Mike D’Antoni got a raw deal. For the ‘08-09 season he took over a mess of a team that had won only 23 games the year before. That first year the team was an ugly combination of young (Chandler, Gallo and Lee), overpaid (Hughes, Q-Rich, Jerome James, Curry) and knuckleheaded (Z-Bo). They also had Jamal Crawford. They went 32-50. The next season, the team was stripped bare in an effort to sign LeBron in the offseason. That team went 29-53. Last season, with Amar’e Stoudemire and a cast of hungry youngsters, they started slow but got hot (and were very, very exciting) and were 28-26 when they traded all those hungry youngsters for Carmelo Anthony and Chauncey Billups. Finishing 42-40, they got swept out of the playoffs. This season, they re-did the squad again, swapping Billups for Chandler and leaving them without a point guard. Oh, and there was a lockout. Then Jeremy Lin showed up and Carmelo left. And JR Smith showed up. And Baron Davis showed up. And Carmelo came back and everything went to shit. And the Knicks were 18-24 and had lost six straight and Mike D’Antoni wasn’t the coach anymore. 121-167 in the regular season, 0-4 in the playoffs. Four crummy, disappointing, incomplete seasons. Some of which is his fault, some of which is not.
It’s not Mike D’Antoni’s fault he coached for the worst owner in sports in the toughest town in sports. It’s not his fault years of corporate irresponsibility left the Knicks without cap room or draft picks for almost his entire tenure. It’s not his fault the Summer of 2010 happened and trapped half the NBA in gridlock for nearly two years while LeBron decided where he wanted to play. It’s not his fault American basketball culture creates self-important, self-entitled superstars. It’s not his fault Amar’e came into the season with the mobility of Priest Lauderdale or that the lockout happened. None of that is his fault.
But some things are: he never communicated well with players. He treated Larry Hughes particularly badly and frustrated Carmelo Anthony this season. The Knicks were never prepared to run set plays in the waning moments of games because they never ran them at any other time. Their execution was sloppy in games one and two in Boston. He didn’t emphasize defense and didn’t want to sacrifice offense for defense in terms of personnel. This last week, their effort became abysmal. He’s stubborn. His system may not work without the likes of Steve Nash (and there’s only one Steve Nash). The fit was never quite right with him and the Knicks or maybe even with New York City. Maybe it’s his origins, maybe it’s the style of play. I’m not sure. I have a hard time believing that contemporary New York - hardly full of grit - couldn’t find a way to embrace his style. Of course, they never really played his style because they never quite had the personnel. But he kind of tried it anyway and the results were predictably bad.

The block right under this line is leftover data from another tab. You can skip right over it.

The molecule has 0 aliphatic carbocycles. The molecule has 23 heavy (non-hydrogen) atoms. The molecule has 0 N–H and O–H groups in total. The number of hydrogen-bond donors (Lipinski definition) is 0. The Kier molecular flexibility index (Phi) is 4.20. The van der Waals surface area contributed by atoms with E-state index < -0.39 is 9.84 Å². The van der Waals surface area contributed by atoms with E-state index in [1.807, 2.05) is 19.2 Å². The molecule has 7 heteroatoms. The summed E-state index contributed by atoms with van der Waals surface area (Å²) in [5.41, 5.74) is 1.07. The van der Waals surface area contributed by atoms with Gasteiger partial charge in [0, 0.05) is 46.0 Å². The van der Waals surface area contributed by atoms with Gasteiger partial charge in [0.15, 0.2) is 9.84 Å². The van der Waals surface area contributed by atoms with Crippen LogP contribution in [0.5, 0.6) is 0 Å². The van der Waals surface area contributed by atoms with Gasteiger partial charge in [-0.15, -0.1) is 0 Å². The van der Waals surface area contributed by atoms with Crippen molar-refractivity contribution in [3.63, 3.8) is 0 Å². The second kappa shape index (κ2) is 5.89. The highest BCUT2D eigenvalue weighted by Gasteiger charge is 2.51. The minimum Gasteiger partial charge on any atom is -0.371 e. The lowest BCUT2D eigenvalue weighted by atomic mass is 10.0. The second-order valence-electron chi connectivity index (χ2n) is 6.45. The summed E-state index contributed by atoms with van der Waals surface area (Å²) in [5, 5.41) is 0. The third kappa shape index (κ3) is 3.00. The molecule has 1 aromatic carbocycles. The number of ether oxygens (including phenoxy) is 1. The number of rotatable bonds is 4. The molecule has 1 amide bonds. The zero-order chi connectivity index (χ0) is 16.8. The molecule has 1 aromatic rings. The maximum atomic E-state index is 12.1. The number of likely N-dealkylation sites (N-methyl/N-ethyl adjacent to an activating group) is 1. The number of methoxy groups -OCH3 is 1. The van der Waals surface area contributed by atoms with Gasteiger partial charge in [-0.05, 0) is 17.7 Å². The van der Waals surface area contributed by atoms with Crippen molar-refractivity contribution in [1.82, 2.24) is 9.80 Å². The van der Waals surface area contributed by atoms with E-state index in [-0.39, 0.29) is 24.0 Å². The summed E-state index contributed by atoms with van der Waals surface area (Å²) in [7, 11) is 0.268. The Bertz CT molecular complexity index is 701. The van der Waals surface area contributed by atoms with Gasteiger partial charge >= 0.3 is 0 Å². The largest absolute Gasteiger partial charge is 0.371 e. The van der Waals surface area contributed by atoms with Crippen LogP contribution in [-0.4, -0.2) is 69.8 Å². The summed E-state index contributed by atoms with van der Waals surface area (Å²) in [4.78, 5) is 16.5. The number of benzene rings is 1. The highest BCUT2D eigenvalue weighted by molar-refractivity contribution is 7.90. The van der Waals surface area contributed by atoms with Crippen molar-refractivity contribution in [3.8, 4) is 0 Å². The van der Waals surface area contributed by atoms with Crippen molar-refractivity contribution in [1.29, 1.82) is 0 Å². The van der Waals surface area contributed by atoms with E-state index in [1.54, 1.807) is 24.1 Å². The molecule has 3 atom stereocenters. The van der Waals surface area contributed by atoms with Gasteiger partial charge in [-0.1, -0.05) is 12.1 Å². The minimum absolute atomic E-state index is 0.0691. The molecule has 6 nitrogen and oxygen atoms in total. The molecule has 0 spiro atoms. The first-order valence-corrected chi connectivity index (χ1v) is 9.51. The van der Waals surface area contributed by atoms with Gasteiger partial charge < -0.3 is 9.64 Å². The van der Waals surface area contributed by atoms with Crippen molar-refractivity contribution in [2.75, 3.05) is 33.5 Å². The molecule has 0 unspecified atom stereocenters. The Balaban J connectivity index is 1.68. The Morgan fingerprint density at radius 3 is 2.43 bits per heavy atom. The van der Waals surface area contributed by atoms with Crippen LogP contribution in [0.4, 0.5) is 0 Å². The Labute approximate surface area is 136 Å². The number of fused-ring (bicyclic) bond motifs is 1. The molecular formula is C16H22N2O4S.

In the end, he’s not a good fit for the current personnel. And by personnel, I mean Carmelo Anthony. But it’s a lot easier to find a new coach than it is a new Carmelo Anthony. Or even to start over and get rid of Carmelo without taking back something far more nefarious. You don’t go compounding last year’s overpayment by taking the asset you overpaid for and selling it at a discount. If Mike D’Antoni couldn’t find a way to fit Carmelo Anthony into his offense, whether by changing his system or by having enough clout to convince Carmelo to change his game, it was time for him to go. And so it was time for him to go. The Knicks will have plenty of options. We’ll talk about that another time.
Of course, Carmelo Anthony has come out of this looking like a really bad guy. But you know he’s hardly the first player to get a coach fired. And some of those guys weren’t bad guys, just great players who were frustrated. Don’t believe me? Ask Magic Johnson.